4 Emotive Tools of Horror

I have begun outlining a horror story, something that has turned out to be so much fun that I wonder why it took me so long to seize this genre and make it my own. But better late than never! Last week I blogged about the one simple rule of writing horror. This week I’m going to talk about the four emotive tools used in horror stories.

Horror-BlairWitchI came across these four things while reading WRITING THE HORROR MOVIE by Marc Blake and Sara Bailey. This is a good little writing craft book that breaks down the basics of writing horror act-by-act. If you’re well-versed in the genre, it probably won’t tell you anything you don’t already know, but I find that refreshing my knowledge re structure and story tropes helps me write better. After all, it’s hard to keep everything one needs to remember about writing front-and-centre in the old cerebral cortex. I read and re-read books about craft because inevitably they remind me about some step/trick/tool I’ve neglected to put to good use. And voila! My story improves.

This is what happened when I came across these four tools of horror. My first thought was, “Yes, of course horror needs these things,” and my second was, “Oh no, I’m not using these well.” So consider this blog post your truncated reminder of the 4 Emotive Tools you need to employ while writing horror…

1. Unease

This sets the scene for any scary story. Nothing bad has happened to the hero yet, but the audience should get the feeling that something bad might happen. Essentially, this is atmosphere. You’re getting the reader in the mood! But why use this tool? Why can’t you use a light-hearted romantic tone then BAM! Drop a murder in the scene! Wouldn’t that be shocking and scary? Maybe, but probably not. More likely the murder would seem out-of-place or fake, like it’s a joke, and instead of scaring the reader, the reaction would be, “Huh?” Unease primes an audience to be scared, much like the warm-up act at a comedy show gets the audience ready to laugh for the headliner.

Unease is the creepy walk down the hall to Hannibal’s cell.
Unease is the creepy walk down the hall to Hannibal’s cell.

2. Dread

This is a step up from unease because it is connected to an action. Dread is when something happens that in itself isn’t scary yet, but could be. For example, a phone call in the middle of the night, or a car breaking down on the side of the road, or an ambulance heading in the direction of the hero’s house. To feel dread, the audience must connect to the characters and worry about what will happen to them. If not, the audience won’t be scared. Simple motto: no scares without cares!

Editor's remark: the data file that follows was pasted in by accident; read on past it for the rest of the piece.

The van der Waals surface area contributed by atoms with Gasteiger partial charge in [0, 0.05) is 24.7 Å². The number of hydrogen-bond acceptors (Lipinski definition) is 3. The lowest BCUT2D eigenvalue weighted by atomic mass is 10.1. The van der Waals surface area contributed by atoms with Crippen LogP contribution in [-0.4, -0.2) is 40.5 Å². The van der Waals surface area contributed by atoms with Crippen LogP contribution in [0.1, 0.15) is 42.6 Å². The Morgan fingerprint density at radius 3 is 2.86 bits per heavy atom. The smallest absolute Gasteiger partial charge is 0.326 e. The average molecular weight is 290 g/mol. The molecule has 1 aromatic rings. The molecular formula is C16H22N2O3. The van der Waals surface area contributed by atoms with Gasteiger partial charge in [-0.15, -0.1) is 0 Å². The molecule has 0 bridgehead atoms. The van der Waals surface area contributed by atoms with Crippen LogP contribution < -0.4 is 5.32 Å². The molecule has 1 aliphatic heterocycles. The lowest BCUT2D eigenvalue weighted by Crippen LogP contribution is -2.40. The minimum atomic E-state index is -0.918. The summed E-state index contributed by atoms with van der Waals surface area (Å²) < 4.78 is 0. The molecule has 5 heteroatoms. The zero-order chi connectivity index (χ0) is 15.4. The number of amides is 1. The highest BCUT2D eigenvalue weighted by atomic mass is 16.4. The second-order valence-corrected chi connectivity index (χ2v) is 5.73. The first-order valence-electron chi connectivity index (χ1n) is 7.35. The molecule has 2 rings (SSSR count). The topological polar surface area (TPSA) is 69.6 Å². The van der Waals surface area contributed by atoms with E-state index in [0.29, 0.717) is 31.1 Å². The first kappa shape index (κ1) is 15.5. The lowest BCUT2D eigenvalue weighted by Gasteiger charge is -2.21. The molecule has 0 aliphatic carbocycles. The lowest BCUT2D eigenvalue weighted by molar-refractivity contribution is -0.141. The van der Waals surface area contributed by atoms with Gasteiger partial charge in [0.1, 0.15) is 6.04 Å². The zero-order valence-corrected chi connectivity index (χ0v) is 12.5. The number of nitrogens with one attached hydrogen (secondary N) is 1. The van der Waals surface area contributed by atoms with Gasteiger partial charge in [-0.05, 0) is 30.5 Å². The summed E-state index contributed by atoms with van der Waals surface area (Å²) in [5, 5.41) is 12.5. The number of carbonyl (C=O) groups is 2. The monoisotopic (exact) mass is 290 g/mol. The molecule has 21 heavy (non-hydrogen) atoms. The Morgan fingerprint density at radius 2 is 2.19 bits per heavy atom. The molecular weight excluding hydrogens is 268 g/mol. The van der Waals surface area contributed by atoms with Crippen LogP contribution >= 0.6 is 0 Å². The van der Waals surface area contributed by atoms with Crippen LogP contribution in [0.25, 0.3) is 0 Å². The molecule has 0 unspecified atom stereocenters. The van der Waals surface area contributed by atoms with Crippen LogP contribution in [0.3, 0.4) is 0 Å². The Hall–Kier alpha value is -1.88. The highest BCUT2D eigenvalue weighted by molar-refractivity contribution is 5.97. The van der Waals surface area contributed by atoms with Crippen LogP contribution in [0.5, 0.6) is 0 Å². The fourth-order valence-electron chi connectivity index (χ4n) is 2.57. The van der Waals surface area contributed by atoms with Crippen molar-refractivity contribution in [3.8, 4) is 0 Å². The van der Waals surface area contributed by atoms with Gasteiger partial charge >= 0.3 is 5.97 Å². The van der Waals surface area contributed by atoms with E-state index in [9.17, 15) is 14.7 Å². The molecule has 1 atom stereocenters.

Dread is an action that can lead to something bad: “No! Don’t watch that video!”
Dread is an action that can lead to something bad: “No! Don’t watch that video!”

3. Terror

This is the bad thing happening! Terror is the scream! It’s the payoff of all that tense unease and rising dread. Terror doesn’t usually show up until Act II. If it’s used in Act I, it’s used sparingly. But in Act III, the fever pitch of hell breaking loose, do all you can to sustain it!

Terror is the scream!
Terror is the scream!

4. Horror

This arises from contemplation. Whereas terror is in the now, horror looks back at what happened. It is what we remember when we leave the movie theatre or finish the book. Horror is the takeaway. This is the part of the scary story that punches us in the gut and sticks with us, a nightmare we can’t forget. If you want your horror story to resonate, make sure you have this moment.

Horror is an emotional punch in the gut.
Horror is an emotional punch in the gut.

With those tools in hand, I’m off to revise my outline!

Author: Heather Jackson

Heather is a freelance screenwriter, game writer, and novelist based in Toronto. For more, visit her website at heatherjacksonwrites.com or follow her on Twitter @HeatherJacksonW

8 thoughts on “4 Emotive Tools of Horror”

  1. “I recognize terror as the finest emotion and so I will try to terrorize the reader. But if I find that I cannot terrify, I will try to horrify, and if I find that I cannot horrify, I’ll go for the gross-out. I’m not proud. ” — Stephen King.

  2. Here is something I heard that blew my mind: all stories are fantasy and all conflict is horror. Cool, huh! So even though some people say they hate horror stories, in fact all stories have horror in it, it is just the degree to which the author pushes the envelope. One day I will write a horror, seeing as I grew up reading the stuff. Yay for you delving into it.

    1. That is a neat way to think about it! Every protagonist is scared of something, and it’s the author’s choice whether that horror is psychological, physical, gross or deadly. Thanks for the comment, Nicole! And one day you should write a horror. It’s so much fun!

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